Industry Talk: Auto Racing


Pursuing a career in the world of sports is on the mind of most recent public relations graduates. Despite the increased demand for sports related jobs, there are simply way too many applicants for the number of positions available. One industry in particular that is rising in popularity is auto racing. Be it NASCAR, NHRA, Tudor United SportsCar Championship, Formula 1, or any other racing circuit, jobs in this industry are in high demand. So what can you do to stand out in the crowd and ensure you get one of these awesome and coveted jobs?

Recently, I attended the Sahlen’s Six Hours of The Glen, which is part of the Tudor Championship Series, at Watkins Glen International in New York. Unlike a normal race enthusiast who attended the race purely for entertainment, I was there to learn. I had credentials that got me into each and every area of the track, so that I could experience a behind the scenes view of what it takes to make it in the auto racing industry. As a guest of ZF Motorsports, a large sponsor of the series, I was able to interview Andy Lally, driver for Magnus Racing, and see the journalistic and pr side of working for a large sponsor company. One of my professors also works in the industry, as the pr guy for Alex Job Racing, so I was also fortunate enough to see what his job entails before, during and after the race. But I also had the opportunity of meeting the director of public relations for Kansas Speedway and had the chance to ask her some questions regarding the industry.

Here are the tips I took away that will hopefully help me land a job in auto racing upon graduation.

Tip #1: Be persistent

This industry is in high demand among both recent graduates and seasoned professionals. If you are really (and I mean really) want the job, you need to be persistent about it. Volunteer your time and skills at the local track in order to gain experience. Didn’t get the internship with the track you wanted? Apply again, but this time, make your application stand out, so they have no choice other than to hire you. Just keep trying. Sooner or later, you’re going to make it.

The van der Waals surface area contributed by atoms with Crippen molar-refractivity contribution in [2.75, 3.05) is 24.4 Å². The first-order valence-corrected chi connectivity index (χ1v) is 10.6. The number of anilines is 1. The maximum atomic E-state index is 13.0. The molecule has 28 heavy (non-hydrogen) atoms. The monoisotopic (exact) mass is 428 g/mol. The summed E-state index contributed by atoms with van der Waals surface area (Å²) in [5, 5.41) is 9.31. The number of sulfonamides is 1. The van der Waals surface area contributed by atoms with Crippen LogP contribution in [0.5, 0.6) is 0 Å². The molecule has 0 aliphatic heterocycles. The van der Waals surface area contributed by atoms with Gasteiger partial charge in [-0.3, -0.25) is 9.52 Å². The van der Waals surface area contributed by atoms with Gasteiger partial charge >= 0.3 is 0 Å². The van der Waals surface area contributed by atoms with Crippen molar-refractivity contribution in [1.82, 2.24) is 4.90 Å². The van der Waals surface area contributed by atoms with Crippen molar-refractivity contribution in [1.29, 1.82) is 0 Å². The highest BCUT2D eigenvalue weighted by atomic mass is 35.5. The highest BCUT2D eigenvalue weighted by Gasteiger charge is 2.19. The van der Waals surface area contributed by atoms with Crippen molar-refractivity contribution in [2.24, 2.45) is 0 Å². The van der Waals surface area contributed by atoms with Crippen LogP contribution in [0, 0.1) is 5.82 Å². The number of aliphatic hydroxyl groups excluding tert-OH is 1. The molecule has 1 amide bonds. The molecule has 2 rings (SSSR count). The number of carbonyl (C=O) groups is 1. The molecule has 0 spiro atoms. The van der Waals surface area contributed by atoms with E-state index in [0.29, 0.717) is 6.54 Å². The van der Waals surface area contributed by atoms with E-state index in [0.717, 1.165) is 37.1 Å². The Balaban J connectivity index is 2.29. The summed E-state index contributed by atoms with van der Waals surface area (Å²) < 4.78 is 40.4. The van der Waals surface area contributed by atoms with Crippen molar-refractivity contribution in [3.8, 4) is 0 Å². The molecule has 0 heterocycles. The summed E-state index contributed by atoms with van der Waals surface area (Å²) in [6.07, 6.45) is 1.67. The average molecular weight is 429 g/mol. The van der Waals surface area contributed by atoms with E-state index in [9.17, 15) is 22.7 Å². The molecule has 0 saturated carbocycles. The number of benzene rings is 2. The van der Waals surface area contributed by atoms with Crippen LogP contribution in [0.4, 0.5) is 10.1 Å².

Tip #2: Send hand written thank you’s

This should be a given with any industry, but it’s extremely important in auto racing. The industry is so fast-paced that if you actually get the opportunity to go in for an interview, or if you are provided the chance to volunteer and show what you’re made of, you need to send a thank you, in the form of a hand-written note. They will notice that you took the time to thank them personally and will enjoy taking a minute out of their busy day to read your praises.

Tip #3: Learn, learn, learn

If you learn everything there is to know about the auto racing industry, how can someone not hire you? During your spare time, research what you don’t already know about the industry, so that when you are given an interview opportunity, you know all the facts. The interviewer will see that you are passionate and will be intrigued to bring you in for the second round of interviews.

Tip #4: Know that there are several different job opportunities available

In auto racing, there are so many different circuits, meaning there are thousands of jobs out there. Remember that you can work for a specific track, a specific race team, a charity of specific race team, or you can even work for the governing bodies themselves, such as NASCAR or NHRA. Explore all of your options and don’t limit yourself to only one type of job. Once you make it into the industry, it’s a lot easier to move around to that certain position you’ve had your eye on. So don’t rule anything out just yet. Accept a job with a race team charity and you may just find yourself as a driver’s publicist and eventually, the director of public relations for NASCAR.

Tip #5: Know why you want to work in auto racing

Due to the high desire of jobs in this industry, interviewers almost always ask their interviewees “Why do you want to work in this business?” And simply answering because I love auto racing and I’ve grown up around it all my life is not a good enough answer. They want to see your passion and your drive to make the industry better than it already is. So think about it and think about it real hard. It could quite literally be the million dollar question.



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